64 The Beast | April 2017

pretty distorted attitude in terms of their own sexual boundaries and may feel the pressure to replicate what they see. Anal sex has become a standard part of heterosexual porn, and another new trend in mainstream porn is for a scene to end with a man ejaculating on a woman's face. It’s a disturbing fact that it seems as if this is ‘the norm’, and young girls believe this is what boys like. Ending a sex scene without any thought for the woman's pleasure and satisfaction after the man has climaxed, showing her being left with semen in her eyes, should not be viewed as normal sex. Boys should be told that slapping women during sex and calling them bitches, or always expecting oral sex, is not cool either. Sexually experienced adults may understand that porn is a fantasy, performed by professionals with unrealistic porn star bodies, but many teenagers don't know this. For some girls, first-time sex can be a very unpleasant and disappointing experience, and they can become anxious about the appear-

ance of their genitals, which don't look at all like those of the women on screen. Teenage girls get most of their sex education from magazines and online publications, but they also look at porn. They may check out sites to see what boys like, and how they should look and perform to please them. I believe that our high schools should be encouraged to introduce discussions about pornography in their sex education curriculum. It might upset some parents, but they have to realise that in this day and age they don't have the skills to do it themselves. To make this task easier, in the UK an excellent resource called ‘Planet Porn’ has been created for sex educators, teachers, parents, youth workers and teenagers. It is aimed at helping young people to develop critical thinking skills so they can tell the difference between sex on ‘Planet Porn’ and sex on Planet Earth. Thanks to the Internet, you can also access it here in Australia. Just be sure to clear your search history after you order it.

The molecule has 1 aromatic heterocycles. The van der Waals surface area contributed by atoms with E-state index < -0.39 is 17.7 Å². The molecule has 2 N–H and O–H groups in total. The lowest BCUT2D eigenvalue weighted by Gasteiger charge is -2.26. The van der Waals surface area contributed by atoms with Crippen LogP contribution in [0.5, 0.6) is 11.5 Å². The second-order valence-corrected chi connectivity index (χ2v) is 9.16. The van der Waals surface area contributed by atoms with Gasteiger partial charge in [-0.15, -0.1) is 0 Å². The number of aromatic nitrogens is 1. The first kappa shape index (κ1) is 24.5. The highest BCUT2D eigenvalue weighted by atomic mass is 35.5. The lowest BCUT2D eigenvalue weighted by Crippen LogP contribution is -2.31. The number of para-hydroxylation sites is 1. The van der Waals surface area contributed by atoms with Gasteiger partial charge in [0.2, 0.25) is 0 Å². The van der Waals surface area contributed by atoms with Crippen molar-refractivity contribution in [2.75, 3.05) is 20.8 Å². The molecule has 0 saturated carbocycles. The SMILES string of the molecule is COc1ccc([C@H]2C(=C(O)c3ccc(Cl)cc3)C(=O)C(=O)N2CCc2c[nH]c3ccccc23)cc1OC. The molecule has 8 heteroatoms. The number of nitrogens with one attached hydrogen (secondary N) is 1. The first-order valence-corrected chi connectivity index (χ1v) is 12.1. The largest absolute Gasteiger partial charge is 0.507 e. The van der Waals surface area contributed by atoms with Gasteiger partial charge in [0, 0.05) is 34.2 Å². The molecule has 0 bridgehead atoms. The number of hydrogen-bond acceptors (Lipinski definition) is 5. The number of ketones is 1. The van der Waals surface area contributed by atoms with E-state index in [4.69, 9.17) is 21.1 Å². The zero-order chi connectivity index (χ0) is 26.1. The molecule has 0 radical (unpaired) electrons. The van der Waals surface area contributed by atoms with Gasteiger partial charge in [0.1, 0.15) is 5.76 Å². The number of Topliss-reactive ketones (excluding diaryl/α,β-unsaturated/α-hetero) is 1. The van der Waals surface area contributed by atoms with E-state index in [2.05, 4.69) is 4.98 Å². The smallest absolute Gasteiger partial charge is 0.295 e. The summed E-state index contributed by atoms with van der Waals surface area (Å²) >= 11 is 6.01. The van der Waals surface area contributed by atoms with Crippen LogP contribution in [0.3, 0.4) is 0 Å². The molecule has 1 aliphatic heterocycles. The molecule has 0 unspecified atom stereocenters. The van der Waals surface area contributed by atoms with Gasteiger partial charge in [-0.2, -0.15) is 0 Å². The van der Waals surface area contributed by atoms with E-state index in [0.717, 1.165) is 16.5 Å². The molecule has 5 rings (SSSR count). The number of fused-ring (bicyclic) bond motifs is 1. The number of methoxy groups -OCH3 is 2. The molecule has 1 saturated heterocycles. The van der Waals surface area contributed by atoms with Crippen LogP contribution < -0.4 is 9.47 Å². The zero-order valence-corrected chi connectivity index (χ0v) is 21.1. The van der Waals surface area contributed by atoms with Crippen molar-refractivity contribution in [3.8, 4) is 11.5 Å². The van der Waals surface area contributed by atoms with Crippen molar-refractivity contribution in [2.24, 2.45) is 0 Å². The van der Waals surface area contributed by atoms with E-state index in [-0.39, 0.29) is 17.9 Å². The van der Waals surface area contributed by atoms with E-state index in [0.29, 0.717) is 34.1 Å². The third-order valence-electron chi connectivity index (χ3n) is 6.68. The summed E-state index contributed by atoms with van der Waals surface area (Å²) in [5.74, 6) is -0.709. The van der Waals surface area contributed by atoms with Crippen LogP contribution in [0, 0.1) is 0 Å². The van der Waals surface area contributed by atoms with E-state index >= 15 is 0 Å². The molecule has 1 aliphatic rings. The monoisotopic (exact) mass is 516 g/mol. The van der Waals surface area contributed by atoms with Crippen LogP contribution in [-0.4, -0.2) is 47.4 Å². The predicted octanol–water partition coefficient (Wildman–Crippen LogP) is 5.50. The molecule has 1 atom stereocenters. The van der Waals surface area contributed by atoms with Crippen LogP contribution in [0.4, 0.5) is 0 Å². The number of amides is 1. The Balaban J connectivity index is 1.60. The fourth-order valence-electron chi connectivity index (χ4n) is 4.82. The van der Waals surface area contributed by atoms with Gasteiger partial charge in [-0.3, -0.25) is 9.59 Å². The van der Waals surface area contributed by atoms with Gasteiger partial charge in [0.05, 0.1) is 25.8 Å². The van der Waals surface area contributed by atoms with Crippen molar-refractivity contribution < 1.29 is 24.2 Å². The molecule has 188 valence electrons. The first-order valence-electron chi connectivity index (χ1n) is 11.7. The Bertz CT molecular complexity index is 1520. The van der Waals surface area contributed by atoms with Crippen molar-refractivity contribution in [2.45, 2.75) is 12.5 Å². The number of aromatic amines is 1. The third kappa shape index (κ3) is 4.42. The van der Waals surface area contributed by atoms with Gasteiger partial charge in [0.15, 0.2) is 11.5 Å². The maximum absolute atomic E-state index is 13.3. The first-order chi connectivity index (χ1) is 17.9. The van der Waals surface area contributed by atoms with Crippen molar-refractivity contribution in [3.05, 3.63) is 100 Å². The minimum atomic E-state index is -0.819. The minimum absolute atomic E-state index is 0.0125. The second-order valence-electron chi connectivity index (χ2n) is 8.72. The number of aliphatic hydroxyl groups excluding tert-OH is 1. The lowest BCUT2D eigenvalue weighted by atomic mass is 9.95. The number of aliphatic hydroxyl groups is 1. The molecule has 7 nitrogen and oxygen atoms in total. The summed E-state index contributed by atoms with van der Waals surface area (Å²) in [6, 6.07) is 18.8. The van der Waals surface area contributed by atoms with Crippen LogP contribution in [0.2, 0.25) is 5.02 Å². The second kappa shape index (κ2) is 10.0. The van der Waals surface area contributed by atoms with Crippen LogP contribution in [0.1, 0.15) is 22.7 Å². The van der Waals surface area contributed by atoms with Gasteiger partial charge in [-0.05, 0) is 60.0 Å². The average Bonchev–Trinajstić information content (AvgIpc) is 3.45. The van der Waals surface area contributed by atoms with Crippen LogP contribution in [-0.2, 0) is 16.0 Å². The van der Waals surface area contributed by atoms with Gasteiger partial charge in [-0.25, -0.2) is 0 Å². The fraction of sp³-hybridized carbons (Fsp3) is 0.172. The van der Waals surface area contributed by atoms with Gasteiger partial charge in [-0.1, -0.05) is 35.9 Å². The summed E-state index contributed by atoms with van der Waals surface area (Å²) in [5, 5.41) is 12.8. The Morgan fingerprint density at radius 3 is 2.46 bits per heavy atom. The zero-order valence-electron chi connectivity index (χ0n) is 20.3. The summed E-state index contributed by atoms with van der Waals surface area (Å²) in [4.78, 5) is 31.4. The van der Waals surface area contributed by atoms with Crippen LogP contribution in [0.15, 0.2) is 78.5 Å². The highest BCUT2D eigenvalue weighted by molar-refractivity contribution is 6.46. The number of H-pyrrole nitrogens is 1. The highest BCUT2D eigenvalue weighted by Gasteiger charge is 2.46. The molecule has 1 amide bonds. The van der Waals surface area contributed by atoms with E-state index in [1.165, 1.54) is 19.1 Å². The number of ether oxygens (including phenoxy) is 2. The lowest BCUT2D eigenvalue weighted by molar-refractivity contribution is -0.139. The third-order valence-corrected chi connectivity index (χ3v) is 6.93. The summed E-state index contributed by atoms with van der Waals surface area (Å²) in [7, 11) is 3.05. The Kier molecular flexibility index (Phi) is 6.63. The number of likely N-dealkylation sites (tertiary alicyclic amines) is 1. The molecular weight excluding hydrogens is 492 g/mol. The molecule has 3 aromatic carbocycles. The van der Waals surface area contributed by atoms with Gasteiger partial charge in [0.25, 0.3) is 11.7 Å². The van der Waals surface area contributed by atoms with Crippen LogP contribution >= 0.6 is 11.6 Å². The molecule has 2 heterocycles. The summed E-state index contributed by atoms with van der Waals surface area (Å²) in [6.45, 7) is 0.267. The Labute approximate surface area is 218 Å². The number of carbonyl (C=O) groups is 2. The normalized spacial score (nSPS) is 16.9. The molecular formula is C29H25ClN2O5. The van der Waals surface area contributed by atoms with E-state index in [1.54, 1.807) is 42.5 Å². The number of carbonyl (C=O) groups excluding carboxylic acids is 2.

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April 2017 | The Beast 65

Nonny from Bondi Junction.

Jay from Bondi Beach.

WEAR WHAT MAKES YOU FEEL STYLISH Words and Pictures Sharmin Musca, Personal Stylist


t wasn’t so long ago that the fashion forward men and women of the world would wait for the latest copy of Vogue or Harper’s Bazaar to report on the latest hemlines or sleeve lengths shown in Paris before they rushed out to replicate them. Back then the concept of style wasn’t individual; the way to appear stylish was to copy the fashion of the day. Now there are so many simultaneous styles on offer. New looks drop in-store while others continue to trend… and trend; from major trends, to mini-trends through to micro-trends. As the timeline and essence of trends have evolved, style has been replicated, duplicated, imitated and turned, essentially, into a blog. In this age full of bloggers, Pinterest and Instagram, we’re showered with fashion imagery. Who’s to say what’s on trend and what is not anymore? Sure, we still have Vogue and 66 The Beast | April 2017

all the other magazines that drive fashion and its reportage, but we’ve got so many more new outlets that there’s a risk of over-saturation. Someone asked me the other day about the ‘latest’ look for autumn and I thought: ”Is there actually a ‘latest’ look or is it really the latest take on a look that’s been here many times before?” So what to wear then? I tell my clients to wear what makes them feel stylish, not just something that they’ve seen work on their best friend or someone at work. That means accepting your unique body shape (right now, not after you lose five kilos), acknowledging your budget, lifestyle and personality, and wearing what suits you. Style is so much more about confidence than it is about the pieces themselves. When you wear things you feel authentic and comfortable in, that’s when others will see you as effortlessly stylish.